We have more information on how to place a bet at a point-to-point in our guide which you can check out by clicking HERE.
During the race
Once the horses are circling at the start, now is the time to pick your viewing spot for this race.
By going to a point-to-point, you will get a lot closer to the action than is often the case at a racecourse, so take advantage of this.
Head over to one of the fences to feel the power of the horses as they jump a fence in full flight, or get close to the winning post for a birds eye view of the thrilling action.
Almost all point-to-point races are run over 3-miles with the horses jumping approximately 15-fences, so you will have the added bonus of witnessing the horses pass you three times at most courses.
After the race
As the race has finished, the horses will return to the parade ring, with the winning horse and it’s, owner, training and jockey all posing for a picture as the presentation is made.
All horses are washed and cooled down by their handlers where you can again witness first-hand the care each horse receives from their groom.
If you have been lucky enough to have a winning bet, don’t forget to head back to the bookmaker who you placed your bet with to collect your winnings!
Typically there is 30-minutes between each race, so attention quickly turns to the next race.
Food and Drink
If you are starting to feel a little peckish, don’t worry as every point-to-point meeting has some form of food catering available on the day that can vary from a burger and chips to tasty home-made sandwiches and tea made voluntarily by the committee members.
Many point-to-point race goers bring picnics to enjoy during the racing which they can do from the comfort of the boot of their car. This allows them to be able to watch the action throughout the day whilst tucking into some of their delicious homemade treats.
If you would like something a little stronger than tea to keep you warm during the day, a number of point-to-point fixtures offer a bar service including serve hot whiskies and port and other alcoholic drinks at their meeting.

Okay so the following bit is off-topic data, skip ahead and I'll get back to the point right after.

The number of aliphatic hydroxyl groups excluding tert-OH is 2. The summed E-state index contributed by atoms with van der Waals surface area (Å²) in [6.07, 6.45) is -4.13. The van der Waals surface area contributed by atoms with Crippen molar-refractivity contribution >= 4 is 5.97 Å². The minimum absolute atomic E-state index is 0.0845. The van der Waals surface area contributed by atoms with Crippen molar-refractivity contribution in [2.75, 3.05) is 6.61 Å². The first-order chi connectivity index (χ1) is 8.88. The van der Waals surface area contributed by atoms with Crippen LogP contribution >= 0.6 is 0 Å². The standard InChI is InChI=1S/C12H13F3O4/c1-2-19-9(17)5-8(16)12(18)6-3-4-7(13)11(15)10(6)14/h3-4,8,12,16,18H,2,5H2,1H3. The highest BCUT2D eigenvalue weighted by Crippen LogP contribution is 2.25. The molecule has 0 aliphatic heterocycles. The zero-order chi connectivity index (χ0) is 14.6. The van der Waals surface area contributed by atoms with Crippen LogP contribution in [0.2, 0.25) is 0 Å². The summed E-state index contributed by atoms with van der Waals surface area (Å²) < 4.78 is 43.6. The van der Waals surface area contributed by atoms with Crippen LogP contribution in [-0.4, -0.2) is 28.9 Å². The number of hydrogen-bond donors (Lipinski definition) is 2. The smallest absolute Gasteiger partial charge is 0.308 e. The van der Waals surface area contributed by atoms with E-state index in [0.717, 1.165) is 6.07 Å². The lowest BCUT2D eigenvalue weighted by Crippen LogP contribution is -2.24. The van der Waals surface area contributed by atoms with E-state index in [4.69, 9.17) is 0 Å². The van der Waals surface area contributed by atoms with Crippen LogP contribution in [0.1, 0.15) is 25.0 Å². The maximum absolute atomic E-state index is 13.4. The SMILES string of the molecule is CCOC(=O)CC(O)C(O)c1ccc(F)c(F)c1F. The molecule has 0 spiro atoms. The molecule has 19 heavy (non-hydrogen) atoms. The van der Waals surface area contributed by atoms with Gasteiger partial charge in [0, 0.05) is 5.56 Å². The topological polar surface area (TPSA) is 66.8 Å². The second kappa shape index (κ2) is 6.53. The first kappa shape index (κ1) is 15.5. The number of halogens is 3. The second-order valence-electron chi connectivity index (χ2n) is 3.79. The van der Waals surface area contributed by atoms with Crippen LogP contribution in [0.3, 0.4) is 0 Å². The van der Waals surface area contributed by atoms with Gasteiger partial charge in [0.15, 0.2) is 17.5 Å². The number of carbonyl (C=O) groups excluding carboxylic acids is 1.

There is no official dress code for point-to-points but as they take place through all four seasons of the typically unpredictable Irish weather, you never know what you might be faced with! We advise race goers to stay warm and dry for your days racing and to always come prepared.
Many point-to-points also hold competitions for the most appropriately dressed lady or gentlemen, so what better way to show off your colourful wellies or bobble hats than to wear them to the point-to-point.
Many point-to-points have some form of children’s entertainment available on the day from bouncy castles to face painting, and parents can bring their little people along to enjoy all of the on and off-track fun.
Point-to-points offer something for everyone with an increasing amount of fixtures holding Craft & Artisan Food Fairs at their meetings. These trade stands display the finest of local and Irish produced goods which allows you to sample, purchase and take home lots of these locally produced goodies.
The pony racing circuit in Ireland has produced some of the leading riders over the years and some point-to-points have begun to hold pony races after their day’s action. Pony races are broken down into different categories consisting of heights and ages of the ponies taking part and are ridden by eager young riders, with many going on to become budding jockeys later in their careers.
All point-to-point’s welcome dogs to their meetings which allows the race goers to include the whole family on their day out. An increasing amount of fixtures hold dog shows during their meeting which allows spectators pooches to take part in the action. Classes cater for the waggiest tailed dog to the dog you would most like to take home.
As the attractions of each point-to-point vary from course to course, we recommend checking out the individual course pages to see what each has to offer.
How to get involved
Point-to-Points across the country would not take place without the dedicated volunteers who freely give of their time so enthusiastically.
Organising committees could always do with an extra pair of hands, so if you would like to get even closer to the action and involved in the running of a point-to-point, you would be made very welcome.
If you are interested in getting involved, head on over to our Course Finder page HERE to see the tracks which are nearby. You will find the contact details for that point-to-point secretary on their fixture page.